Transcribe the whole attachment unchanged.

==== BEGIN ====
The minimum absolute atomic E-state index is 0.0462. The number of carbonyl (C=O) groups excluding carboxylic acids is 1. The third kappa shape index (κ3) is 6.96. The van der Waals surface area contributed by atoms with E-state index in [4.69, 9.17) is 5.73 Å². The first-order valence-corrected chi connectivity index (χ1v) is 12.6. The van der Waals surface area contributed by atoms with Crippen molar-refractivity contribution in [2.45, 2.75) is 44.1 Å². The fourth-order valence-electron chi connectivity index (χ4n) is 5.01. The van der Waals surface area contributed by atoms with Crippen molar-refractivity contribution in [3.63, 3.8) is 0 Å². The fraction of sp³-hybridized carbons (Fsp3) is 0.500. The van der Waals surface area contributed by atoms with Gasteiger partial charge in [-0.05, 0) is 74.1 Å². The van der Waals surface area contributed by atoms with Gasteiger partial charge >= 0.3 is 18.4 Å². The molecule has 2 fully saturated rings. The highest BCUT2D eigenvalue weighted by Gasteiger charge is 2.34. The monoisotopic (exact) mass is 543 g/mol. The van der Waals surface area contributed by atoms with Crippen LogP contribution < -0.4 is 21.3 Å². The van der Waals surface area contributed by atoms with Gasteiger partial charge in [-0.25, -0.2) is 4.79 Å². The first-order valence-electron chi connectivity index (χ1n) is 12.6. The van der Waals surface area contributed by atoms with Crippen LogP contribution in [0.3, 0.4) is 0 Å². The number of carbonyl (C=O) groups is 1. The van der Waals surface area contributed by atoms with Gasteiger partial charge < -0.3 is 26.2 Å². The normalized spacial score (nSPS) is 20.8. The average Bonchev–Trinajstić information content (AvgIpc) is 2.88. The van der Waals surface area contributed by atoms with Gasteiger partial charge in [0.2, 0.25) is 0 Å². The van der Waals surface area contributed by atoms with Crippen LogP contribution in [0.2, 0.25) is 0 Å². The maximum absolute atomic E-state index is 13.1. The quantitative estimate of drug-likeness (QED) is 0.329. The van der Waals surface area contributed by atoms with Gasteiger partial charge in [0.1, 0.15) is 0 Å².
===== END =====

The minimum absolute atomic E-state index is 0.0462. The number of carbonyl (C=O) groups excluding carboxylic acids is 1. The third kappa shape index (κ3) is 6.96. The van der Waals surface area contributed by atoms with E-state index in [4.69, 9.17) is 5.73 Å². The first-order valence-corrected chi connectivity index (χ1v) is 12.6. The van der Waals surface area contributed by atoms with Crippen molar-refractivity contribution in [2.45, 2.75) is 44.1 Å². The fourth-order valence-electron chi connectivity index (χ4n) is 5.01. The van der Waals surface area contributed by atoms with Crippen molar-refractivity contribution in [3.63, 3.8) is 0 Å². The fraction of sp³-hybridized carbons (Fsp3) is 0.500. The van der Waals surface area contributed by atoms with Gasteiger partial charge in [-0.05, 0) is 74.1 Å². The van der Waals surface area contributed by atoms with Gasteiger partial charge >= 0.3 is 18.4 Å². The molecule has 2 fully saturated rings. The highest BCUT2D eigenvalue weighted by Gasteiger charge is 2.34. The monoisotopic (exact) mass is 543 g/mol. The van der Waals surface area contributed by atoms with Crippen LogP contribution < -0.4 is 21.3 Å². The van der Waals surface area contributed by atoms with Gasteiger partial charge in [-0.25, -0.2) is 4.79 Å². The first-order valence-electron chi connectivity index (χ1n) is 12.6. The van der Waals surface area contributed by atoms with Crippen LogP contribution in [0.3, 0.4) is 0 Å². The number of carbonyl (C=O) groups is 1. The van der Waals surface area contributed by atoms with Gasteiger partial charge < -0.3 is 26.2 Å². The normalized spacial score (nSPS) is 20.8. The average Bonchev–Trinajstić information content (AvgIpc) is 2.88. The van der Waals surface area contributed by atoms with Gasteiger partial charge in [0.2, 0.25) is 0 Å². The van der Waals surface area contributed by atoms with Crippen LogP contribution in [0.2, 0.25) is 0 Å². The maximum absolute atomic E-state index is 13.1. The quantitative estimate of drug-likeness (QED) is 0.329. The van der Waals surface area contributed by atoms with Gasteiger partial charge in [0.1, 0.15) is 0 Å².